19 May 2014

Harmony Of Religions

The Christian is not to become a Hindu or a Buddhist, nor a Hindu or a Buddhist to become a Christian. But each must assimilate the spirit of the others and yet preserve his individuality and grow according to his own law of growth.
Swami Vivekananda uttered these words on 27 September 1893, at the final session of the Parliament of the World's Religions.[Source]

In this article our topic is Swami Vivekananda's quotes and comments on harmony of religions.

Swami Vivekananda's quotes on Harmony of Religions
Image source: Wikimedia Commons
Swami Vivekananda told—
  • Do I wish that the Christian would become Hindu? God forbid. Do I wish that the Hindu or Buddhist would become Christian? God forbid.[Source]
  • I am proud to belong to a religion which has taught the world both tolerance and universal acceptance. We believe not only in universal toleration, but we accept all religions as true. I am proud to belong to a nation which has sheltered the persecuted and the refugees of all religions and all nations of the earth. I am proud to tell you that we have gathered in our bosom the purest remnant of the Israelites, who came to Southern India and took refuge with us in the very year in which their holy temple was shattered to pieces by Roman tyranny. I am proud to belong to the religion which has sheltered and is still fostering the remnant of the grand Zoroastrian nation. I will quote to you, brethren, a few lines from a hymn which I remember to have repeated from my earliest boyhood, which is every day repeated by millions of human beings: "As the different streams having their sources in different places all mingle their water in the sea, so, O Lord, the different paths which men take through different tendencies, various though they appear, crooked or straight, all lead to Thee."[Source]
  • If there is ever to be a universal religion, it must be one which will have no location in place or time; which will be infinite like the God it will preach, and whose sun will shine upon the followers of Krishna and of Christ, on saints and sinners alike; which will not be Brahminic or Buddhistic, Christian or Mohammedan, but the sum total of all these, and still have infinite space for development; which in its catholicity will embrace in its infinite arms, and find a place for, every human being, from the lowest grovelling savage not far removed from the brute, to the highest man towering by the virtues of his head and heart almost above humanity, making society stand in awe of him and doubt his human nature. It will be a religion which will have no place for persecution or intolerance in its polity, which will recognise divinity in every man and woman, and whose whole scope, whose whole force, will be created in aiding humanity to realise its own true, divine nature.[Source]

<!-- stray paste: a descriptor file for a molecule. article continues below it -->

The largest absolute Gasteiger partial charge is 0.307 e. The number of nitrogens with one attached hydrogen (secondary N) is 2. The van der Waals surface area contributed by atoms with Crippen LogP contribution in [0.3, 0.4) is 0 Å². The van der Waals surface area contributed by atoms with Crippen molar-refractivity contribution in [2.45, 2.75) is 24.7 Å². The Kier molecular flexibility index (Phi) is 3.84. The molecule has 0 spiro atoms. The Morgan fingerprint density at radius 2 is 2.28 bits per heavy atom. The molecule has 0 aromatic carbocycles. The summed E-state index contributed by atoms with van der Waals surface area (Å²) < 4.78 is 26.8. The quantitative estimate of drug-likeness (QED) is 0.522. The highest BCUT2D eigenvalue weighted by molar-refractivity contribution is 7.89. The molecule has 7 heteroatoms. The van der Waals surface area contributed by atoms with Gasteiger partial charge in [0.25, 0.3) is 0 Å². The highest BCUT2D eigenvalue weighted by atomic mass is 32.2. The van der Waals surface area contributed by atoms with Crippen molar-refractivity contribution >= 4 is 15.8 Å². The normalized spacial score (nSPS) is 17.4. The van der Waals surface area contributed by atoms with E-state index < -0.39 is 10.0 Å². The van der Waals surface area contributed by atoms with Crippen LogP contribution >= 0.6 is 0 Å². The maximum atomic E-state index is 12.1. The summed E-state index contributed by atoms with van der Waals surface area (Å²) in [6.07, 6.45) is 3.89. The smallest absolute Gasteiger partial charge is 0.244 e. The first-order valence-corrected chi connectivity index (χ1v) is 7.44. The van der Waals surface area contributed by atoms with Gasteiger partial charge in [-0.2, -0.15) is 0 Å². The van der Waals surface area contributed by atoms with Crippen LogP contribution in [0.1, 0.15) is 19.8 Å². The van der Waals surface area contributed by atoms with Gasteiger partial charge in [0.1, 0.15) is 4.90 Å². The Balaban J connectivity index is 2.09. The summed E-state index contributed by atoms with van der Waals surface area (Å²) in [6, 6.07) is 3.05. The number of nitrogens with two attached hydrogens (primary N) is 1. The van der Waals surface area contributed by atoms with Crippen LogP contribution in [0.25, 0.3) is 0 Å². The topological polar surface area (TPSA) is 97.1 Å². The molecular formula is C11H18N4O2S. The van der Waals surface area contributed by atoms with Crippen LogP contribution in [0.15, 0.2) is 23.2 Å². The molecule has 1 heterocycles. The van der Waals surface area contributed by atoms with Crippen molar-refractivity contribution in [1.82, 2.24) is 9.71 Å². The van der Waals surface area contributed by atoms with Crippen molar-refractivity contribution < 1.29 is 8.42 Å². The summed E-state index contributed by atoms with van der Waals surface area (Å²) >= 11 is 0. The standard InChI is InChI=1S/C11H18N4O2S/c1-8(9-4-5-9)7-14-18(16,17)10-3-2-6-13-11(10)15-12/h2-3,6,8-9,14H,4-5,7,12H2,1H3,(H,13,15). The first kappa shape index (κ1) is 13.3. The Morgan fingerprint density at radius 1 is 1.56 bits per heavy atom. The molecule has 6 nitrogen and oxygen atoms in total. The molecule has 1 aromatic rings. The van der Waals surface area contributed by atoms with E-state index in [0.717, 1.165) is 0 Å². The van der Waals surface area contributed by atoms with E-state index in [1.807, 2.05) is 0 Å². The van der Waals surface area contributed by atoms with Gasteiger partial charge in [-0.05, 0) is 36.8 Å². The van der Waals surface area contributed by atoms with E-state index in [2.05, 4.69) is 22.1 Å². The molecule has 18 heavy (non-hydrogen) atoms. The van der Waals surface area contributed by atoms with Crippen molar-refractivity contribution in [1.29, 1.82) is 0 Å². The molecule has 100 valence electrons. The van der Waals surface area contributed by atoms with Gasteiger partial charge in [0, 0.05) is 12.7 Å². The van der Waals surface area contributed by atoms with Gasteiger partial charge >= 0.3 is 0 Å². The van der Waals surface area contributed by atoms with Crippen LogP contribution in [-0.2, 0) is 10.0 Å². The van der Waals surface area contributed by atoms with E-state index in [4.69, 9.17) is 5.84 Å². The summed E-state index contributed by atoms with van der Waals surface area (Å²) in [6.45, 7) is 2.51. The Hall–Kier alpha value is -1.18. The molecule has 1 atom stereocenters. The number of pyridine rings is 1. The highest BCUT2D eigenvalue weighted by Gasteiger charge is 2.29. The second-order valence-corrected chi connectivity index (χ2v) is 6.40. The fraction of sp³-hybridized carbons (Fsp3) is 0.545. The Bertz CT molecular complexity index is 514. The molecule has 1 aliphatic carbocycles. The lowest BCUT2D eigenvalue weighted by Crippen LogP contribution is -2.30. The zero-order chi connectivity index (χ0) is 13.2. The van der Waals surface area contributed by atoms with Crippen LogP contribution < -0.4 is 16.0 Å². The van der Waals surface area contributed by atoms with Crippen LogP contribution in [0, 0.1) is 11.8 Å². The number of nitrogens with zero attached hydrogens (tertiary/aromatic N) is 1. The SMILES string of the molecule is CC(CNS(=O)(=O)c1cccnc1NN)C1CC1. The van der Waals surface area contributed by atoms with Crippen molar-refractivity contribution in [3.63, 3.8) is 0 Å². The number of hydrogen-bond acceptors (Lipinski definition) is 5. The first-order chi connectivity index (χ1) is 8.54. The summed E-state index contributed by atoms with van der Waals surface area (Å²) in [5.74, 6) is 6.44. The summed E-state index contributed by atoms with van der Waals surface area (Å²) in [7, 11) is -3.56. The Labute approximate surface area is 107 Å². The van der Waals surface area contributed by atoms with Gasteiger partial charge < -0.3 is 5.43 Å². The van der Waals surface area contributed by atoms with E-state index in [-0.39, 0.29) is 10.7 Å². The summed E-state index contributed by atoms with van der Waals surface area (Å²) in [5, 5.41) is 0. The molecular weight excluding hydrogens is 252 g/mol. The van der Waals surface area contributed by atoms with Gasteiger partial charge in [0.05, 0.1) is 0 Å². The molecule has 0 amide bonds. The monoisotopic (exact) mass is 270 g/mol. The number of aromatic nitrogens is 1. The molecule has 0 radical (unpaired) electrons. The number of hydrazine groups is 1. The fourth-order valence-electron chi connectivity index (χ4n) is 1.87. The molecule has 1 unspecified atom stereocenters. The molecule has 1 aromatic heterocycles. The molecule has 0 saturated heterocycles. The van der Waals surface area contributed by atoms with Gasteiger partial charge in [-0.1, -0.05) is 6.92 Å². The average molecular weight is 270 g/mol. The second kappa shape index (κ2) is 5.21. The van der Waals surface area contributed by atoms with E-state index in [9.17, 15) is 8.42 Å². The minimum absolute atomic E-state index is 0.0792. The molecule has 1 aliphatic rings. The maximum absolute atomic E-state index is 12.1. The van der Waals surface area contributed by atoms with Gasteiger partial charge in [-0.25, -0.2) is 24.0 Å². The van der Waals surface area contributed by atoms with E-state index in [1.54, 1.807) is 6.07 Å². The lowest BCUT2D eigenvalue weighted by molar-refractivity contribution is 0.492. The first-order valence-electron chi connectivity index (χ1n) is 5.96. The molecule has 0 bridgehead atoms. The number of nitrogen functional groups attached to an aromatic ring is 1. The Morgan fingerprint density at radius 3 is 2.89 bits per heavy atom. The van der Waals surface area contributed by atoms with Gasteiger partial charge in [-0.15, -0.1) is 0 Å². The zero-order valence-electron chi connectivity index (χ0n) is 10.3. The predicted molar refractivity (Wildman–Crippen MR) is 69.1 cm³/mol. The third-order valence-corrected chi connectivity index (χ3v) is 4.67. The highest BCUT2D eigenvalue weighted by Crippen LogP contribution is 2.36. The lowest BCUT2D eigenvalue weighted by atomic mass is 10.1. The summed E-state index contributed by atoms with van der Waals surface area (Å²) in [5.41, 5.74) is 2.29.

• In all religions the superconscious state is identical. Hindus, Christians, Mohammedans, Buddhists, and even those of no creed, all have the very same experience when they transcend the body. . . .[Source]
  • My Master taught that religion is one; all prophets teach the same; but they can only present the principle in a form; so they take it out of the old form and put it before us in a new one.[Source]
  • The greatest misfortune to befall the world would be if all mankind were to recognise and accept but one religion, one universal form of worship, one standard of morality. This would be the death-blow to all religious and spiritual progress. Instead of trying to hasten this disastrous event by inducing persons, through good or evil methods, to conform to our own highest ideal of truth, we ought rather to endeavour to remove all obstacles which prevent men from developing in accordance with their own highest ideals, and thus make their attempt vain to establish one universal religion.[Source]
  • The Christian is not to become a Hindu or a Buddhist, nor a Hindu or a Buddhist to become a Christian. But each must assimilate the spirit of the others and yet preserve his individuality and grow according to his own law of growth.[Source]
  • The ultimate goal of all mankind, the aim and end of all religions, is but one—re-union with God, or, what amounts to the same, with the divinity which is every man's true nature. But while the aim is one, the method of attaining may vary with the different temperaments of men.[Source]
  • The varieties of religious belief are an advantage, since all faiths are good,so far as they encourage man to lead a religious life. The more sects there are, the more opportunities there are for making successful appeals to the divine instinct in all men.[Source]
  • We must not only tolerate others, but positively embrace them, and that truth is the basis of all religions.[Source]

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This page was last updated on: 19 May 2014, 7:22 pm IST (UTC+5:30 hours)
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